ACU set to call ousted judge

Keo Sary, the mother of fugitive Thong Sarath
Keo Sary, the mother of fugitive Thong Sarath, is escorted by authorities into Phnom Penh Municipal Court last week after she allegedly violated her bail conditions. Heng Chivoan

ACU set to call ousted judge

The Anti-Corruption Unit will summon ousted Phnom Penh Municipal Court president Ang Maltey this week for questioning in connection with alleged bribes paid by the parents of a fugitive tycoon to secure their release on bail earlier this month.

Anti-Corruption Unit president Om Yentieng told reporters at ACU headquarters yesterday that he had launched a sweeping investigation into the release of Oknha Thong Sarath’s parents and had already questioned a number of individuals related to the case.

The announcement came as Prime Minister Hun Sen swatted away allegations that Maltey’s removal represented executive interference in the judiciary but simultaneously appeared to contest the very principle of separation of powers.

In a speech last Tuesday, the premier suggested a multi-million dollar bribe may have been paid to an unnamed judge to secure Thong Chamroeun and Keo Sary’s release on February 7 and called for the Justice Ministry to investigate.

Within hours, Maltey had been removed from his position by the Supreme Council of Magistracy, and municipal court judge Ly Sokleng, who granted the bail request, was placed under investigation.

But speaking at a graduation ceremony yesterday morning, Hun Sen said he had not abused his executive power, as has been alleged by some rights groups, opposition lawmakers and analysts.

“There are some people that said I did a good job, while some said I abused the power of the judiciary,” he said.

“I did not abuse the power. However, please examine these three powers – the legislative, the executive and the judiciary. They cannot be separated from each other.”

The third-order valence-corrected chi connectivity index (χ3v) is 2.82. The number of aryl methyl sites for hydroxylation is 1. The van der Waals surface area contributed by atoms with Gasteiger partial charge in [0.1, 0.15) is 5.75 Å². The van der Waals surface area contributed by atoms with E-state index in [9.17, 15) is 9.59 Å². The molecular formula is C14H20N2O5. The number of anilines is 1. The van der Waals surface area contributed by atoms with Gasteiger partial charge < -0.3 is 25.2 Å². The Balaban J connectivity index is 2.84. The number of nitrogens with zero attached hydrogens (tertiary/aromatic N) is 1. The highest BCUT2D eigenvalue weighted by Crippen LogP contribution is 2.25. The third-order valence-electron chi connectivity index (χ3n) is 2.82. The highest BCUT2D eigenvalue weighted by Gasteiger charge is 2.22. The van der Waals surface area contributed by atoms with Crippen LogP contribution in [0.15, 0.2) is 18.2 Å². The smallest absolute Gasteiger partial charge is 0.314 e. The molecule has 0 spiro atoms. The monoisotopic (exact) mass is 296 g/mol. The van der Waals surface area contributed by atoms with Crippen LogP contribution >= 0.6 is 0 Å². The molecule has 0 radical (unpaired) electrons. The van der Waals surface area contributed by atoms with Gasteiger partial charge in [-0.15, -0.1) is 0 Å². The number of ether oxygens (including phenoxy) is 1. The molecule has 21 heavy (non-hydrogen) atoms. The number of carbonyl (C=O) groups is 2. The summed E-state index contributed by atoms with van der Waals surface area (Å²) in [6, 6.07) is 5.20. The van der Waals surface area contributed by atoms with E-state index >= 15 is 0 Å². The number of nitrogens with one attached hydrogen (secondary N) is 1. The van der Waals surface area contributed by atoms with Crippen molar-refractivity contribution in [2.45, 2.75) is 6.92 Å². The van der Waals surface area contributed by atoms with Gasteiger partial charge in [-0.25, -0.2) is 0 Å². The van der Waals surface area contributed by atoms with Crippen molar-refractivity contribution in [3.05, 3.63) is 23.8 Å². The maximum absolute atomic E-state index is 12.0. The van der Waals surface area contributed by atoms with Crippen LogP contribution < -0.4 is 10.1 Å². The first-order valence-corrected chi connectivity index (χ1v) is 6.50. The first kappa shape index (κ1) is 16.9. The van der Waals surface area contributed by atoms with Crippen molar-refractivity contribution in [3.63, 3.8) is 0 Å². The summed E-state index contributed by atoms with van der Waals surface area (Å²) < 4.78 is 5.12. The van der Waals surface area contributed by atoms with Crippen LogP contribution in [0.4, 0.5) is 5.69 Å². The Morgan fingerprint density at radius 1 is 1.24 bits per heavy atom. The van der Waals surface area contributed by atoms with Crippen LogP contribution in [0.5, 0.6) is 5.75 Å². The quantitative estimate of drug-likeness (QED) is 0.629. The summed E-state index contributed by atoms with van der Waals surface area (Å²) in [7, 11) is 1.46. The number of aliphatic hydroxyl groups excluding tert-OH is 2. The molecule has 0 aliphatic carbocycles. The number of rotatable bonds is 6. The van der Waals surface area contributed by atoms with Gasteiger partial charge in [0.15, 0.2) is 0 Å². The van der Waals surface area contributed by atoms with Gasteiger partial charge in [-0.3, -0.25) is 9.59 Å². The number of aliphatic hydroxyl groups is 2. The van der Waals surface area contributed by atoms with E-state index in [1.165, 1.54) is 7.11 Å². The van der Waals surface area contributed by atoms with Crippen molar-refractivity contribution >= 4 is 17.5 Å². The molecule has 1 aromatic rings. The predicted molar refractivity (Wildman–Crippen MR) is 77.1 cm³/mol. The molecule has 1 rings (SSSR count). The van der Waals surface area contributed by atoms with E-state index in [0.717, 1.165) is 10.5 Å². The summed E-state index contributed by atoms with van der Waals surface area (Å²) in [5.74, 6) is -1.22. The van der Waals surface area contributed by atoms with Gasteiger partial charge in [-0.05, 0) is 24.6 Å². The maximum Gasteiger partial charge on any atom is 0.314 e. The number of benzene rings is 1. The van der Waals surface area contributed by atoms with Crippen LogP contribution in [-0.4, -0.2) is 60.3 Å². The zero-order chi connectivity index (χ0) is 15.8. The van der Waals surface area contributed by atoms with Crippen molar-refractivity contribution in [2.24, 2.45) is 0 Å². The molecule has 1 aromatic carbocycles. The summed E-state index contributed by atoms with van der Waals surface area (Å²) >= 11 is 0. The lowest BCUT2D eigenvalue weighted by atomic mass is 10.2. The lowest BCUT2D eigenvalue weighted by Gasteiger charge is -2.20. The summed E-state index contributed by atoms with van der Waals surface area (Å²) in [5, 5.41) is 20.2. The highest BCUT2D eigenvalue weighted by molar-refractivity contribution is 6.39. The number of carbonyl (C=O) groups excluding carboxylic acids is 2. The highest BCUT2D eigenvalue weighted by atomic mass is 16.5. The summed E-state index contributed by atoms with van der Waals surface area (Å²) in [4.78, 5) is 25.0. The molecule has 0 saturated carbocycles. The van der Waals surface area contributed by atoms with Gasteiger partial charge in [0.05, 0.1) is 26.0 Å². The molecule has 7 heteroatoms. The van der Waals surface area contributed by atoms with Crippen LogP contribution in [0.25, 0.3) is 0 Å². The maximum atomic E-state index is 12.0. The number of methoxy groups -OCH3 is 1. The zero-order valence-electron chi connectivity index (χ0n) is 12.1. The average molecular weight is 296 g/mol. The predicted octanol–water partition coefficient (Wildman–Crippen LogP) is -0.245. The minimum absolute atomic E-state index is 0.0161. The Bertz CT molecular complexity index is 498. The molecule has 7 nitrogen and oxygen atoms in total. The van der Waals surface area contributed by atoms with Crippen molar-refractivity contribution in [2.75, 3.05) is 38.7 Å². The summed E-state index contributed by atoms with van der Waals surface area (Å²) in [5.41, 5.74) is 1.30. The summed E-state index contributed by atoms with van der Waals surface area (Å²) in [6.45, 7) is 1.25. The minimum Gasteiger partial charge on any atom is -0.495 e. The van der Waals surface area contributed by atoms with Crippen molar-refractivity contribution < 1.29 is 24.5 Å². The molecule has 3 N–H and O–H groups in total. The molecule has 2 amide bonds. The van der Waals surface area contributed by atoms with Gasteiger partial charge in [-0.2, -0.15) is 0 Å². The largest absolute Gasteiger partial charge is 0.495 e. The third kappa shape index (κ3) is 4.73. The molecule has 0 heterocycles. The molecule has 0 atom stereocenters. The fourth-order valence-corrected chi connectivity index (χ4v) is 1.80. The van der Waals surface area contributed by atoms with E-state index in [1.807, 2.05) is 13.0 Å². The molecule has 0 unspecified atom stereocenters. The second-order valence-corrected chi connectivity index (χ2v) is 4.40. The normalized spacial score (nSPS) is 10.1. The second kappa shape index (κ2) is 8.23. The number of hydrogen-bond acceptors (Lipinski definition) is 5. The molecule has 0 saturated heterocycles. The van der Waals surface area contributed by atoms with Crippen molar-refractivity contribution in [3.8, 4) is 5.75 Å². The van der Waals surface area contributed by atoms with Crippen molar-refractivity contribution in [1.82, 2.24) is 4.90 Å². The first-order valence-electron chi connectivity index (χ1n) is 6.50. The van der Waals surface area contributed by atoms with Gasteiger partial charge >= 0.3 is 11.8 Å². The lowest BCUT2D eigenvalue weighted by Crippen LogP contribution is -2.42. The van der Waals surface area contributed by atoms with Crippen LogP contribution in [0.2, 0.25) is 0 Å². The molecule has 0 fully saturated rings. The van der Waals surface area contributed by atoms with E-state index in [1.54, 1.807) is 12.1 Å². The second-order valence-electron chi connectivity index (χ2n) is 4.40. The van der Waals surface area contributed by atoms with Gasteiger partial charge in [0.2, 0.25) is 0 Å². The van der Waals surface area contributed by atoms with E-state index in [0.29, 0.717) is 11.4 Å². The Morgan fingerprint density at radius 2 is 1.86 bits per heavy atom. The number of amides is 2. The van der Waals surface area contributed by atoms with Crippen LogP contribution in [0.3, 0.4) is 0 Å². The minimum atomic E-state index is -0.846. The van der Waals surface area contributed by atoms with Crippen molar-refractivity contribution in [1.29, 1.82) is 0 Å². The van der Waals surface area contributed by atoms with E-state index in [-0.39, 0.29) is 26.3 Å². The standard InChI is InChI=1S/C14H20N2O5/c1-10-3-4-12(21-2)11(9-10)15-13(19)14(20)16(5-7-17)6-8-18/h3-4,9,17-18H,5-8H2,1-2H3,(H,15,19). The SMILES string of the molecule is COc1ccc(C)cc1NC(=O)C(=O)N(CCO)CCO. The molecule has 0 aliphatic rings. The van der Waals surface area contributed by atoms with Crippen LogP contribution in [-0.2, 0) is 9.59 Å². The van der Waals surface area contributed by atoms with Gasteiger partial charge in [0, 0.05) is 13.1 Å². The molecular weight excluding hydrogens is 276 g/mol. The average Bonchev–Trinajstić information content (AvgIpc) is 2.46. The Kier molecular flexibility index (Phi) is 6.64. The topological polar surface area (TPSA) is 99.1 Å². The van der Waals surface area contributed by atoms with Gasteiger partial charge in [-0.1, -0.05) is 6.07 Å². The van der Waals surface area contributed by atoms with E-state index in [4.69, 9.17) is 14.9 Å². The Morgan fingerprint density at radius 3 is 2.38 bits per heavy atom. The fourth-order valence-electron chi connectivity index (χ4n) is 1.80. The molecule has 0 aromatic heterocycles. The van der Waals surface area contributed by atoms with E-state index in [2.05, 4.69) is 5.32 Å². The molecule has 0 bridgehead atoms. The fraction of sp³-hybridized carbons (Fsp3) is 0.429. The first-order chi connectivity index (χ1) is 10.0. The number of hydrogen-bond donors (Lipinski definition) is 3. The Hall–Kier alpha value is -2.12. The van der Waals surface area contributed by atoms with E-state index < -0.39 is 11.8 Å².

On Sunday, the Cambodian Center for Human Rights expressed concern that the Supreme Council of Magistracy’s decisions had been the result of executive interference.

A day later, Hun Sen warned NGOs not to overstep their role.

“Do not be too proud about yourself as NGOs, so that you step on the head of the executive,” he said.

Separately yesterday, Yentieng said the ACU had already questioned Sarath’s mother Keo Sary, “second wife” Teav Thyda, other family members and lawyer Ros Phalla in connection with the case.

Pich Prumhmony, the military general that allegedly acted as Maltey’s right-hand man at the Phnom Penh Court and was charged on Friday in connection with improper activities there, will also be questioned this week.

“This week, we need to meet two to three more people, including Pich Prumhmony and Ang Maltey,” Yentieng said.

“[They] must answer my questions over this problem. Questioning Pich Prumhmony and questioning Mr Ang Maltey is clearly in our plan and we already have questions [for them].”

The ACU is also investigating the bank accounts of Thong Sarath’s Meanchey Investment Company to check for irregular payments, Yentieng said.

Numerous court officials, however, have told the Post that Yentieng and Maltey have a historically close relationship. Yentieng, who visited Sarath’s parents personally in prison last Thursday, said he was busy in a meeting when contacted by phone.

Sarath is believed to be hiding out in Vietnam and has been accused of masterminding the November murder of Shimmex Group tycoon Ung Meng Cheu on Sihanouk Boulevard.

Sarath’s parents, Chamroeun and Sary, were charged with illegal weapons possession in early December and imprisoned. After being released on bail on February 7, they were caught en route to Vietnam on February 15, provoking Hun Sen’s tirade about the court’s decision.

Morn Keosovin, a lawyer for the couple, said yesterday that he questioned them in prison on Friday about the alleged bribe payment.

“They said they did not know anything about this alleged crime . . . I am trying to clarify this point. I am just following what they say,” he said.

Keosovin added, however, that the court’s decision to charge the pair with illegal weapons possession was misguided, because oknhas such as them need guns to “defend their houses”.

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